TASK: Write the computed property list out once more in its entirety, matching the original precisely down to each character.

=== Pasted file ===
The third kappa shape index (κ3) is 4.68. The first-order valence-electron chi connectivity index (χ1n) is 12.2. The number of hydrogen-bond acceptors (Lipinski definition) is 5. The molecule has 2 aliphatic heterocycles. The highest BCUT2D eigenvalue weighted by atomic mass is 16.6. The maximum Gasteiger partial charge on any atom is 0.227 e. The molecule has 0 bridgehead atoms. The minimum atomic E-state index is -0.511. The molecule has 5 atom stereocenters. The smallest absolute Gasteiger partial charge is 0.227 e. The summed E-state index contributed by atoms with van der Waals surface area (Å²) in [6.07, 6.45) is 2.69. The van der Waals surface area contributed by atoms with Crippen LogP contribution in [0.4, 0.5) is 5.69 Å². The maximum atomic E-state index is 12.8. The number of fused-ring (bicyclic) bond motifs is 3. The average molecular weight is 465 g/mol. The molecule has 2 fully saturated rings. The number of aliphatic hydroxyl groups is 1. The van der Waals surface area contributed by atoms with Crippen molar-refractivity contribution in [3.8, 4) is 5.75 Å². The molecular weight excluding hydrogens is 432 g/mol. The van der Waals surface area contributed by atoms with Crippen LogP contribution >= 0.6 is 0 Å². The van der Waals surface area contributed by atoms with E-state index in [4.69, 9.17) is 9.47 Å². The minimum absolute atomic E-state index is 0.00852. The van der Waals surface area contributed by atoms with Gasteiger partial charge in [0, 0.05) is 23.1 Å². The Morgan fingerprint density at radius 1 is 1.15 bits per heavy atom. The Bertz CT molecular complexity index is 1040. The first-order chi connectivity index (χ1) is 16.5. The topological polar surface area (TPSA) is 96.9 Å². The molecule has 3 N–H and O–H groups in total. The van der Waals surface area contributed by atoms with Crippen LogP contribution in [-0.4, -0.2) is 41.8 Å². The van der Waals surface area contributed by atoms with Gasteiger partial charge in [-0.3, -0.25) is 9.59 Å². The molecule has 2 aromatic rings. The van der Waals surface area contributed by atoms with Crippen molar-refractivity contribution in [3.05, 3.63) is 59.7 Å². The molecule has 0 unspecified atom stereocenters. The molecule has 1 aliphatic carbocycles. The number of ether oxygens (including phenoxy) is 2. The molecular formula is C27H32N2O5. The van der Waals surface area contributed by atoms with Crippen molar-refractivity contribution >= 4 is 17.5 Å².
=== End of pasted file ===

The third kappa shape index (κ3) is 4.68. The first-order valence-electron chi connectivity index (χ1n) is 12.2. The number of hydrogen-bond acceptors (Lipinski definition) is 5. The molecule has 2 aliphatic heterocycles. The highest BCUT2D eigenvalue weighted by atomic mass is 16.6. The maximum Gasteiger partial charge on any atom is 0.227 e. The molecule has 0 bridgehead atoms. The minimum atomic E-state index is -0.511. The molecule has 5 atom stereocenters. The smallest absolute Gasteiger partial charge is 0.227 e. The summed E-state index contributed by atoms with van der Waals surface area (Å²) in [6.07, 6.45) is 2.69. The van der Waals surface area contributed by atoms with Crippen LogP contribution in [0.4, 0.5) is 5.69 Å². The maximum atomic E-state index is 12.8. The number of fused-ring (bicyclic) bond motifs is 3. The average molecular weight is 465 g/mol. The molecule has 2 fully saturated rings. The number of aliphatic hydroxyl groups is 1. The van der Waals surface area contributed by atoms with Crippen molar-refractivity contribution in [3.8, 4) is 5.75 Å². The molecular weight excluding hydrogens is 432 g/mol. The van der Waals surface area contributed by atoms with Crippen LogP contribution >= 0.6 is 0 Å². The van der Waals surface area contributed by atoms with E-state index in [4.69, 9.17) is 9.47 Å². The minimum absolute atomic E-state index is 0.00852. The van der Waals surface area contributed by atoms with Gasteiger partial charge in [0, 0.05) is 23.1 Å². The Morgan fingerprint density at radius 1 is 1.15 bits per heavy atom. The Bertz CT molecular complexity index is 1040. The first-order chi connectivity index (χ1) is 16.5. The topological polar surface area (TPSA) is 96.9 Å². The molecule has 3 N–H and O–H groups in total. The van der Waals surface area contributed by atoms with Crippen LogP contribution in [-0.4, -0.2) is 41.8 Å². The van der Waals surface area contributed by atoms with Gasteiger partial charge in [-0.3, -0.25) is 9.59 Å². The molecule has 2 aromatic rings. The van der Waals surface area contributed by atoms with Crippen molar-refractivity contribution in [3.05, 3.63) is 59.7 Å². The molecule has 0 unspecified atom stereocenters. The molecule has 1 aliphatic carbocycles. The number of ether oxygens (including phenoxy) is 2. The molecular formula is C27H32N2O5. The van der Waals surface area contributed by atoms with Crippen molar-refractivity contribution >= 4 is 17.5 Å².